“Just knowing there are other people going through this, too, matters,” says Randy Gondosch, a care partner to his mother, who became a patient of a MINT Memory Clinic in 2020. Recently, the clinic team identified long-term care as the right next step for her care and helped find her an appropriate space in a home so that Randy and his family wouldn’t have to do it alone.

Compassionate, complete dementia care includes caring for caregivers. A team-based care approach offers a broader picture to support the needs of caregivers, explains Jennifer McKay, a nurse on the MINT Memory Clinic team in Kitchener. “Especially as the nurse sitting in the room with the patient, we get a good hour-and-a-half chat so you can really see sometimes if there’s caregiver burnout or poor communication strategies.”

“With this whole-team assessment process,” says Randy, “they’re giving you … options. That’s the compassion. It isn’t a 15-minute, rushed thing.” Like Kathy, Randy is now supporting a second parent through the early stages of a memory care journey. His father is participating in cognitive assessments at the same clinic. For many, this initial appointment can be the hardest part of the journey. Both patients and families can experience fear, anxiety and even shame associated with stigma, knowing that a dementia diagnosis will change the trajectory of their lives. The memory clinic approach is to make diagnosis just one part of a broader discussion about care options and supports that are best suited to a person’s unique context, building trust and compassion at a time when it’s needed most. After seeing his wife benefit from this approach to care, Randy’s father has taken up his own journey with more confidence.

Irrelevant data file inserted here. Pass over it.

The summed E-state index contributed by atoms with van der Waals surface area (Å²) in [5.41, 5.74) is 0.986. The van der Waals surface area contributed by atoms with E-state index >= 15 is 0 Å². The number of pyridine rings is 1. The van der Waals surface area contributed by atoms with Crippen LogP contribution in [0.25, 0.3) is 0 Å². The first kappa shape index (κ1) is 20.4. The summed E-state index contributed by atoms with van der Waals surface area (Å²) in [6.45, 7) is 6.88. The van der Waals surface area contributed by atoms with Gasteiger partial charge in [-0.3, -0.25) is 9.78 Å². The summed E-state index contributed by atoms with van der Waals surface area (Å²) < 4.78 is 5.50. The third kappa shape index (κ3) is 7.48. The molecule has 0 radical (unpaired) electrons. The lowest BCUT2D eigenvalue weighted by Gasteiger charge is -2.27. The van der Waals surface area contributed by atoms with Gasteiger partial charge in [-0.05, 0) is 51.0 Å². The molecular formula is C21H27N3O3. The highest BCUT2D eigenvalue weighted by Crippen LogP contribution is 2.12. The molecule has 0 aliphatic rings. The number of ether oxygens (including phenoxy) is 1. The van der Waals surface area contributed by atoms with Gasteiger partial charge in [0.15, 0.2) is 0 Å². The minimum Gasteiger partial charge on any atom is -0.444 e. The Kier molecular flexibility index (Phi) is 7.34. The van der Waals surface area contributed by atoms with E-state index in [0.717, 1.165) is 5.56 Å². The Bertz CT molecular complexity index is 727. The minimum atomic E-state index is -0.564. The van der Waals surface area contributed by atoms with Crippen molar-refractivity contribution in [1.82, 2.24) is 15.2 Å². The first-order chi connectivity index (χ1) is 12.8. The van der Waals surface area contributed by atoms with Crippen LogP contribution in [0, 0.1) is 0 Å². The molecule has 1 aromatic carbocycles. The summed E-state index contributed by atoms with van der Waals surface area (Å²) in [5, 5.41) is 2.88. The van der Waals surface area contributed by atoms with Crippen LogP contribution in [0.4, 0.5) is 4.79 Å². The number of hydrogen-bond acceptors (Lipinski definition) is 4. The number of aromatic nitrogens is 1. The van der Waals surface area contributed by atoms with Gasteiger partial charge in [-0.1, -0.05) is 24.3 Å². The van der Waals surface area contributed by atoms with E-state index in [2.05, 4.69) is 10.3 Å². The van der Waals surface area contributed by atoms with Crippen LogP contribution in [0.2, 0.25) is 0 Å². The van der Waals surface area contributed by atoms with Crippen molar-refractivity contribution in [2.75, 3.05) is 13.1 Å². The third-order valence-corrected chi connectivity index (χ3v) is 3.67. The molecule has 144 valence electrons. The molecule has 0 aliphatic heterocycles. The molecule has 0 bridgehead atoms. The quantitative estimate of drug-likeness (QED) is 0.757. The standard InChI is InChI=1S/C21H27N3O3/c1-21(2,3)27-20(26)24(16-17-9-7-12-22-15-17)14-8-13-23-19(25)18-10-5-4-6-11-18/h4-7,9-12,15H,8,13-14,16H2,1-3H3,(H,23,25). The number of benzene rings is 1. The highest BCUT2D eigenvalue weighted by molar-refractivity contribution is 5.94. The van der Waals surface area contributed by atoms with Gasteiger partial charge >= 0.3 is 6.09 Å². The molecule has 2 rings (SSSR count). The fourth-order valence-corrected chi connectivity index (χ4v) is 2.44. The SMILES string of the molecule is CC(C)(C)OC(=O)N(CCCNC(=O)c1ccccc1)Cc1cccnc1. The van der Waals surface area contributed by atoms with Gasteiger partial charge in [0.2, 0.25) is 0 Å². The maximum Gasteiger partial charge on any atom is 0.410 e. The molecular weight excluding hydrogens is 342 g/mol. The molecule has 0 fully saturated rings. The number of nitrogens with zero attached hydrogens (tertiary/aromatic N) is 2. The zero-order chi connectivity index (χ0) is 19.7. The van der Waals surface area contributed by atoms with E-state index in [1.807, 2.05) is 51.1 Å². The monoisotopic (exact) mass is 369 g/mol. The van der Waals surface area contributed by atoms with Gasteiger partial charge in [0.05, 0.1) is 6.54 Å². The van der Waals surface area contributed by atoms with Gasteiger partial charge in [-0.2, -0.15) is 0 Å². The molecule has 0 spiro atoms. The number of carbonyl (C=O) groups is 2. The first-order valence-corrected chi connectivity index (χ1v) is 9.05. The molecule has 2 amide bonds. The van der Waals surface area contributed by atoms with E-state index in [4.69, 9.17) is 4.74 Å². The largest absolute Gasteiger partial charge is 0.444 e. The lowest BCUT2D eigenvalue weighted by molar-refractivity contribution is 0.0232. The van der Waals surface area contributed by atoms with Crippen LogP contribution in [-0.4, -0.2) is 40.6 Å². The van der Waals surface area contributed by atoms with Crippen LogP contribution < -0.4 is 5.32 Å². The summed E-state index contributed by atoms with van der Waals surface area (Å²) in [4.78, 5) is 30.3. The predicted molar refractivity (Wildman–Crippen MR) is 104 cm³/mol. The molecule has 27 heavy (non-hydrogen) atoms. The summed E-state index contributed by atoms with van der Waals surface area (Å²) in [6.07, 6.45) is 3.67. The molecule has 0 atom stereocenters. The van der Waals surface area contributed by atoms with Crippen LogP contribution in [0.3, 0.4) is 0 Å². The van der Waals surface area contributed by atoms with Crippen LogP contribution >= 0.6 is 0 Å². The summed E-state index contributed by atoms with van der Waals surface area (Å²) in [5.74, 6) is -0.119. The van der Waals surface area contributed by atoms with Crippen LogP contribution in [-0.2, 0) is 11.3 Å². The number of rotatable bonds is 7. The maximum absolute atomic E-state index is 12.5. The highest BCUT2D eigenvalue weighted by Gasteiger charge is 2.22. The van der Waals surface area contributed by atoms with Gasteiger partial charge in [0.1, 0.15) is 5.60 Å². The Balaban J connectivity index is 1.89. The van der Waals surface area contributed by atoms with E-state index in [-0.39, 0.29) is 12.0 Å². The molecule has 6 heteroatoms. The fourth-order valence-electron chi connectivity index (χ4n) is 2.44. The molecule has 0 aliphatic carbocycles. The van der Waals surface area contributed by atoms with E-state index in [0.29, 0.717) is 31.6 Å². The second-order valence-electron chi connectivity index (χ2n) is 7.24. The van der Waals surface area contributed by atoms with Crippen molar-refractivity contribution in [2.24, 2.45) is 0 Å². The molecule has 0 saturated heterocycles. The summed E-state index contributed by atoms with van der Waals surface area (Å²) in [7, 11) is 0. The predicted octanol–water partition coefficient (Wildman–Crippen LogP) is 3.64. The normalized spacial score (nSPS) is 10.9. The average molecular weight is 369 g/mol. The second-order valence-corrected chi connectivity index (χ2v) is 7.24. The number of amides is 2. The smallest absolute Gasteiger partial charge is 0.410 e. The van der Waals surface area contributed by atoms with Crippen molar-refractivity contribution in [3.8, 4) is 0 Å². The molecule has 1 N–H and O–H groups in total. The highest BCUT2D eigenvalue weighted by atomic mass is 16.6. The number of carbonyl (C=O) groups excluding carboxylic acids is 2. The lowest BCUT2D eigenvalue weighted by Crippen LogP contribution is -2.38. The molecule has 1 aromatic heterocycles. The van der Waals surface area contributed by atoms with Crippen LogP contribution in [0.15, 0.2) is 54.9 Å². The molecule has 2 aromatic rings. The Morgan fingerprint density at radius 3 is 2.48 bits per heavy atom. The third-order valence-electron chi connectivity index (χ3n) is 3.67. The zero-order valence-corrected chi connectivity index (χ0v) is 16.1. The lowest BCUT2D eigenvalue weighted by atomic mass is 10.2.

“If I would’ve said two years ago that dad would be in a memory clinic, no chance. He doesn’t like it now, necessarily, but he’s okay going. It’s not frightening for him.”

Quality dementia care means health-care providers, families and people living with dementia are all able to see more than a diagnosis, not mistaking a single piece for the whole puzzle, explains Monica Wood, program director for MINT Memory Clinic. “When you look at someone as more than just the diagnosis or those symptoms, that’s what creates that connection that allows our team to really help families be successful when they’re navigating all the changes that are going to come,” she adds. “That’s what creates the hope that there’s still life to be lived after a diagnosis, and you can still live it well.” To find a MINT Memory Clinic near you, see mintmemory.ca/clinic-locations.

Sarah Higgins is a freelance writer and researcher working with MINT Memory Clinic to advocate for accessible, compassionate and complete dementia care for Canadian families. She has a Masters of Fine Arts in creative writing from the University of British Columbia.